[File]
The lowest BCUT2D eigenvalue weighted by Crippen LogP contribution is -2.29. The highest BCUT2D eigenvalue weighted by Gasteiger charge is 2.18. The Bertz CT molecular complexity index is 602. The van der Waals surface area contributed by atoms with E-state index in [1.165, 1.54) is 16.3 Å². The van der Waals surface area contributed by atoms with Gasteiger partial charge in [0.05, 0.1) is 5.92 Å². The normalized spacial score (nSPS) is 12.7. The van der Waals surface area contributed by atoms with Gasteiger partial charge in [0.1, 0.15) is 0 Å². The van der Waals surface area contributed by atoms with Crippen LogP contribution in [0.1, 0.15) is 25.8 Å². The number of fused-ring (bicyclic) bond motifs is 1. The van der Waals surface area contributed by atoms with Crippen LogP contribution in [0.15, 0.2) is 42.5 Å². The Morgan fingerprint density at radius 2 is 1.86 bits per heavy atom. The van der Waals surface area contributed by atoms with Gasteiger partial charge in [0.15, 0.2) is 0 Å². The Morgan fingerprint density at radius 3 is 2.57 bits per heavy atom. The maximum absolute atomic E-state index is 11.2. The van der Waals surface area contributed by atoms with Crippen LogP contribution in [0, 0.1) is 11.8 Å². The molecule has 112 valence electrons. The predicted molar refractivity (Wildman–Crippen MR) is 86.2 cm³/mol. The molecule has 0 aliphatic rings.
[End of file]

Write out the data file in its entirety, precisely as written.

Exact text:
The lowest BCUT2D eigenvalue weighted by Crippen LogP contribution is -2.29. The highest BCUT2D eigenvalue weighted by Gasteiger charge is 2.18. The Bertz CT molecular complexity index is 602. The van der Waals surface area contributed by atoms with E-state index in [1.165, 1.54) is 16.3 Å². The van der Waals surface area contributed by atoms with Gasteiger partial charge in [0.05, 0.1) is 5.92 Å². The normalized spacial score (nSPS) is 12.7. The van der Waals surface area contributed by atoms with Gasteiger partial charge in [0.1, 0.15) is 0 Å². The van der Waals surface area contributed by atoms with Crippen LogP contribution in [0.1, 0.15) is 25.8 Å². The number of fused-ring (bicyclic) bond motifs is 1. The van der Waals surface area contributed by atoms with Crippen LogP contribution in [0.15, 0.2) is 42.5 Å². The Morgan fingerprint density at radius 2 is 1.86 bits per heavy atom. The van der Waals surface area contributed by atoms with Gasteiger partial charge in [0.15, 0.2) is 0 Å². The Morgan fingerprint density at radius 3 is 2.57 bits per heavy atom. The maximum absolute atomic E-state index is 11.2. The van der Waals surface area contributed by atoms with Crippen LogP contribution in [0, 0.1) is 11.8 Å². The molecule has 112 valence electrons. The predicted molar refractivity (Wildman–Crippen MR) is 86.2 cm³/mol. The molecule has 0 aliphatic rings.